BiologicalNetworks - tools enabling the integration of multi-scale data for the host-pathogen studies
1 San Diego Supercomputer Center, University of California San Diego, 9500 Gilman Drive, La Jolla, CA, 92093, USA
2 Skaggs School of Pharmacy and Pharmaceutical Sciences, University of California San Diego, 9500 Gilman Drive, La Jolla, CA, 92093, USA
3 Keck Graduate Institute, 535 Watson Drive, Claremont, CA, 91711, USA
BMC Systems Biology 2011, 5:7 doi:10.1186/1752-0509-5-7Published: 14 January 2011
Understanding of immune response mechanisms of pathogen-infected host requires multi-scale analysis of genome-wide data. Data integration methods have proved useful to the study of biological processes in model organisms, but their systematic application to the study of host immune system response to a pathogen and human disease is still in the initial stage.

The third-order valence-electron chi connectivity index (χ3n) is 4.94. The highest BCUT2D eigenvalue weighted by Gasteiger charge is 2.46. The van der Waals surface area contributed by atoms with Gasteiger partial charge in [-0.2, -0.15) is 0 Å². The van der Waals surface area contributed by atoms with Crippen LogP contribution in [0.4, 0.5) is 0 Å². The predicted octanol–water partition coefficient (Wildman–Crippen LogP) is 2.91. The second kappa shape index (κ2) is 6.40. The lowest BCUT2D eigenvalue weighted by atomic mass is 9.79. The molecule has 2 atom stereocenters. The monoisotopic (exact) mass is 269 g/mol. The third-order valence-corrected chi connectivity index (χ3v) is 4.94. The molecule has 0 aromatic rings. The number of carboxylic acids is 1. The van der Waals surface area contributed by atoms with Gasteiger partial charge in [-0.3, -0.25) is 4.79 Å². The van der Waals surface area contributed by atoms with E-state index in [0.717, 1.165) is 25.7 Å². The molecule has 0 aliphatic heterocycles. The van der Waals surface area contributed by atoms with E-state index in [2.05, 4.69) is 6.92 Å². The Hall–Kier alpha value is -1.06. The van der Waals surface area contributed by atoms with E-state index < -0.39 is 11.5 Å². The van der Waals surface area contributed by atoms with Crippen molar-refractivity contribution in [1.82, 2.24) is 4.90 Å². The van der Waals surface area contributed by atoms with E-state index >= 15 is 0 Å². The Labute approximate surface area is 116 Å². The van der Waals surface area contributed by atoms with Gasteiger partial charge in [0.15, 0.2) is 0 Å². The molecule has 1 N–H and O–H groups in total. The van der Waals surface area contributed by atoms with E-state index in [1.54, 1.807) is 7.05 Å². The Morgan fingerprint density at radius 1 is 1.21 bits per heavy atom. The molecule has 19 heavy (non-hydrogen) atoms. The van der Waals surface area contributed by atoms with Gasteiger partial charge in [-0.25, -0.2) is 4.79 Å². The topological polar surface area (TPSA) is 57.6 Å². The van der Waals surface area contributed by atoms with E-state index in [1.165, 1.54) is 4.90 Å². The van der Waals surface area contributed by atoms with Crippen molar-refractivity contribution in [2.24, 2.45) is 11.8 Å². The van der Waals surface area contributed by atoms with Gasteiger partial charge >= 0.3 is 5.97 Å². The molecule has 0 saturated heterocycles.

To study host-pathogen interaction on the systems biology level, an extension to the previously described BiologicalNetworks system is proposed. The developed methods and data integration and querying tools allow simplifying and streamlining the process of integration of diverse experimental data types, including molecular interactions and phylogenetic classifications, genomic sequences and protein structure information, gene expression and virulence data for pathogen-related studies. The data can be integrated from the databases and user's files for both public and private use.
The developed system can be used for the systems-level analysis of host-pathogen interactions, including host molecular pathways that are induced/repressed during the infections, co-expressed genes, and conserved transcription factor binding sites. Previously unknown to be associated with the influenza infection genes were identified and suggested for further investigation as potential drug targets. Developed methods and data are available through the Java application (from BiologicalNetworks program at http://www.biologicalnetworks.org webcite) and web interface (at http://flu.sdsc.edu webcite).